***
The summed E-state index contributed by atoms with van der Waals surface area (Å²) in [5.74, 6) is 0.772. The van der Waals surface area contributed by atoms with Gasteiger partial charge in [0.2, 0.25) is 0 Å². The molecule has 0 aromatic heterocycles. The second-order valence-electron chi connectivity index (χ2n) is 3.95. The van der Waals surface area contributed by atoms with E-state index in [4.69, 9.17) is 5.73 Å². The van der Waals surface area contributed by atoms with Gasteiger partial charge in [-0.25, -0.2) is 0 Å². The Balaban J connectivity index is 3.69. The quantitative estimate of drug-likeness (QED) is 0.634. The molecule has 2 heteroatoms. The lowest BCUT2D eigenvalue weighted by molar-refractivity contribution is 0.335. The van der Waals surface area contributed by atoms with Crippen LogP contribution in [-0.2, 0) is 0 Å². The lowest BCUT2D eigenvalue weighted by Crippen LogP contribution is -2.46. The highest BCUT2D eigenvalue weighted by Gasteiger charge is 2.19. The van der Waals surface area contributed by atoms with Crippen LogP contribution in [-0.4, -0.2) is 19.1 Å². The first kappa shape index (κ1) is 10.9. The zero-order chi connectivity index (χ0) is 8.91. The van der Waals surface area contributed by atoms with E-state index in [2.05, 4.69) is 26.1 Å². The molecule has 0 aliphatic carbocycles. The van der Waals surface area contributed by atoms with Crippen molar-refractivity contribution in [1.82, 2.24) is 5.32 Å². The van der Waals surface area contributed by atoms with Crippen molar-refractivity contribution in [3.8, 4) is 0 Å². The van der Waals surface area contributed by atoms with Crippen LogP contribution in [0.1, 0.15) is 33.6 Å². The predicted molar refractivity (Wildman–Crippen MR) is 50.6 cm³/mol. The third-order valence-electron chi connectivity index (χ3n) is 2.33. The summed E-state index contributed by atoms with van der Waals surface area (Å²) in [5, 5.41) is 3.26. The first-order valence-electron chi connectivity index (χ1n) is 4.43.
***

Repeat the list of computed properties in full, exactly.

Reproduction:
The summed E-state index contributed by atoms with van der Waals surface area (Å²) in [5.74, 6) is 0.772. The van der Waals surface area contributed by atoms with Gasteiger partial charge in [0.2, 0.25) is 0 Å². The molecule has 0 aromatic heterocycles. The second-order valence-electron chi connectivity index (χ2n) is 3.95. The van der Waals surface area contributed by atoms with E-state index in [4.69, 9.17) is 5.73 Å². The van der Waals surface area contributed by atoms with Gasteiger partial charge in [-0.25, -0.2) is 0 Å². The Balaban J connectivity index is 3.69. The quantitative estimate of drug-likeness (QED) is 0.634. The molecule has 2 heteroatoms. The lowest BCUT2D eigenvalue weighted by molar-refractivity contribution is 0.335. The van der Waals surface area contributed by atoms with Crippen LogP contribution in [-0.2, 0) is 0 Å². The lowest BCUT2D eigenvalue weighted by Crippen LogP contribution is -2.46. The highest BCUT2D eigenvalue weighted by Gasteiger charge is 2.19. The van der Waals surface area contributed by atoms with Crippen LogP contribution in [-0.4, -0.2) is 19.1 Å². The first kappa shape index (κ1) is 10.9. The zero-order chi connectivity index (χ0) is 8.91. The van der Waals surface area contributed by atoms with E-state index in [2.05, 4.69) is 26.1 Å². The molecule has 0 aliphatic carbocycles. The van der Waals surface area contributed by atoms with Crippen molar-refractivity contribution in [1.82, 2.24) is 5.32 Å². The van der Waals surface area contributed by atoms with Crippen molar-refractivity contribution in [3.8, 4) is 0 Å². The van der Waals surface area contributed by atoms with Crippen LogP contribution in [0.1, 0.15) is 33.6 Å². The predicted molar refractivity (Wildman–Crippen MR) is 50.6 cm³/mol. The third-order valence-electron chi connectivity index (χ3n) is 2.33. The summed E-state index contributed by atoms with van der Waals surface area (Å²) in [5, 5.41) is 3.26. The first-order valence-electron chi connectivity index (χ1n) is 4.43.